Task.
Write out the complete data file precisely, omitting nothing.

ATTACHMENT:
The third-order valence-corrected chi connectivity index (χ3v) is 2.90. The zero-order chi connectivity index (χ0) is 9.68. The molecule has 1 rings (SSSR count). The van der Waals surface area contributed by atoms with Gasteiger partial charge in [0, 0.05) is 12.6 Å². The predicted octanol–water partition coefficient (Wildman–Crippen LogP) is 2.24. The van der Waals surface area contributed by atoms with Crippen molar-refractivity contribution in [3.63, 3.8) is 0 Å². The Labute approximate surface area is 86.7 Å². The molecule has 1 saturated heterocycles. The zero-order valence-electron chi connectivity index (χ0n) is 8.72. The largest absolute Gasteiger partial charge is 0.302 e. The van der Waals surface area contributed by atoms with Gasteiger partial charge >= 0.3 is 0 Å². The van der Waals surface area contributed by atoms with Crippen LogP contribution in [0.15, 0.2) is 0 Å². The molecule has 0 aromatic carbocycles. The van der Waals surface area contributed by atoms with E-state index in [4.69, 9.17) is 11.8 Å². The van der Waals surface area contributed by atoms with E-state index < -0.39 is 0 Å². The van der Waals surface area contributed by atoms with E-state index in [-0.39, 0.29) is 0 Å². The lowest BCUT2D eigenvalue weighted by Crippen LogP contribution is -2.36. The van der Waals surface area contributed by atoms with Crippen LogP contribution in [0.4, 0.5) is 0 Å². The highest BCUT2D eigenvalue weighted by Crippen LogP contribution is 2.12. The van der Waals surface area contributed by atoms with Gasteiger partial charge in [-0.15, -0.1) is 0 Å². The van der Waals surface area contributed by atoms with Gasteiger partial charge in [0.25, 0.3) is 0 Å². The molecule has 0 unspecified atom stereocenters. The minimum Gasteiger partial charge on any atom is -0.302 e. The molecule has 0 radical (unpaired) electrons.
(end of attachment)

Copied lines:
The third-order valence-corrected chi connectivity index (χ3v) is 2.90. The zero-order chi connectivity index (χ0) is 9.68. The molecule has 1 rings (SSSR count). The van der Waals surface area contributed by atoms with Gasteiger partial charge in [0, 0.05) is 12.6 Å². The predicted octanol–water partition coefficient (Wildman–Crippen LogP) is 2.24. The van der Waals surface area contributed by atoms with Crippen molar-refractivity contribution in [3.63, 3.8) is 0 Å². The Labute approximate surface area is 86.7 Å². The molecule has 1 saturated heterocycles. The zero-order valence-electron chi connectivity index (χ0n) is 8.72. The largest absolute Gasteiger partial charge is 0.302 e. The van der Waals surface area contributed by atoms with Gasteiger partial charge >= 0.3 is 0 Å². The van der Waals surface area contributed by atoms with Crippen LogP contribution in [0.15, 0.2) is 0 Å². The molecule has 0 aromatic carbocycles. The van der Waals surface area contributed by atoms with E-state index in [4.69, 9.17) is 11.8 Å². The van der Waals surface area contributed by atoms with E-state index < -0.39 is 0 Å². The van der Waals surface area contributed by atoms with E-state index in [-0.39, 0.29) is 0 Å². The lowest BCUT2D eigenvalue weighted by Crippen LogP contribution is -2.36. The van der Waals surface area contributed by atoms with Crippen LogP contribution in [0.4, 0.5) is 0 Å². The highest BCUT2D eigenvalue weighted by Crippen LogP contribution is 2.12. The van der Waals surface area contributed by atoms with Gasteiger partial charge in [-0.15, -0.1) is 0 Å². The van der Waals surface area contributed by atoms with Gasteiger partial charge in [0.25, 0.3) is 0 Å². The molecule has 0 unspecified atom stereocenters. The minimum Gasteiger partial charge on any atom is -0.302 e. The molecule has 0 radical (unpaired) electrons.